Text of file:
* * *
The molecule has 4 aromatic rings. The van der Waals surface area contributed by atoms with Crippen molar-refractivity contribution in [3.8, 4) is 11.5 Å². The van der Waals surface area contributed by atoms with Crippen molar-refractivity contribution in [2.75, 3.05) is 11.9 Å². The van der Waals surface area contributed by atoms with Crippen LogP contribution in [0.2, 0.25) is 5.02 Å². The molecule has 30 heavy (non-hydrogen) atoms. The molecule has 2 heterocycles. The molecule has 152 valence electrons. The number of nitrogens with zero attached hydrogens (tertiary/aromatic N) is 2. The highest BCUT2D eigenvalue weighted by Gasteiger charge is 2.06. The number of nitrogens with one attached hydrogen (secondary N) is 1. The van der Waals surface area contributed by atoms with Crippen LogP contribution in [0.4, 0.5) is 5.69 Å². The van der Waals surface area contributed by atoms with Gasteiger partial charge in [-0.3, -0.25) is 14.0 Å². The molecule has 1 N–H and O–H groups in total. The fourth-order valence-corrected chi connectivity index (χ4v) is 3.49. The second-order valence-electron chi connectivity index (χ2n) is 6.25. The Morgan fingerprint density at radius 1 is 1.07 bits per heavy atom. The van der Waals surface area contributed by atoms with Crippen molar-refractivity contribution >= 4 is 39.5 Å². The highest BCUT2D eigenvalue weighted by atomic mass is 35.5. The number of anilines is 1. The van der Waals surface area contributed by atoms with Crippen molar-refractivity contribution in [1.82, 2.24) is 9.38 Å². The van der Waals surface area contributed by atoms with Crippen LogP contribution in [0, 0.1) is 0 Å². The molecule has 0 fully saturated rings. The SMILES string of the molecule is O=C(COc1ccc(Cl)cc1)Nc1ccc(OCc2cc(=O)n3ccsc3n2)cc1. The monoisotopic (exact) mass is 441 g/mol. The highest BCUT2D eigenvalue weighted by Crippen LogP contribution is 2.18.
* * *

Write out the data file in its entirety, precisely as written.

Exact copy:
The molecule has 4 aromatic rings. The van der Waals surface area contributed by atoms with Crippen molar-refractivity contribution in [3.8, 4) is 11.5 Å². The van der Waals surface area contributed by atoms with Crippen molar-refractivity contribution in [2.75, 3.05) is 11.9 Å². The van der Waals surface area contributed by atoms with Crippen LogP contribution in [0.2, 0.25) is 5.02 Å². The molecule has 30 heavy (non-hydrogen) atoms. The molecule has 2 heterocycles. The molecule has 152 valence electrons. The number of nitrogens with zero attached hydrogens (tertiary/aromatic N) is 2. The highest BCUT2D eigenvalue weighted by Gasteiger charge is 2.06. The number of nitrogens with one attached hydrogen (secondary N) is 1. The van der Waals surface area contributed by atoms with Crippen LogP contribution in [0.4, 0.5) is 5.69 Å². The van der Waals surface area contributed by atoms with Gasteiger partial charge in [-0.3, -0.25) is 14.0 Å². The molecule has 1 N–H and O–H groups in total. The fourth-order valence-corrected chi connectivity index (χ4v) is 3.49. The second-order valence-electron chi connectivity index (χ2n) is 6.25. The Morgan fingerprint density at radius 1 is 1.07 bits per heavy atom. The van der Waals surface area contributed by atoms with Crippen molar-refractivity contribution >= 4 is 39.5 Å². The highest BCUT2D eigenvalue weighted by atomic mass is 35.5. The number of anilines is 1. The van der Waals surface area contributed by atoms with Crippen molar-refractivity contribution in [1.82, 2.24) is 9.38 Å². The van der Waals surface area contributed by atoms with Crippen LogP contribution in [0, 0.1) is 0 Å². The molecule has 0 fully saturated rings. The SMILES string of the molecule is O=C(COc1ccc(Cl)cc1)Nc1ccc(OCc2cc(=O)n3ccsc3n2)cc1. The monoisotopic (exact) mass is 441 g/mol. The highest BCUT2D eigenvalue weighted by Crippen LogP contribution is 2.18.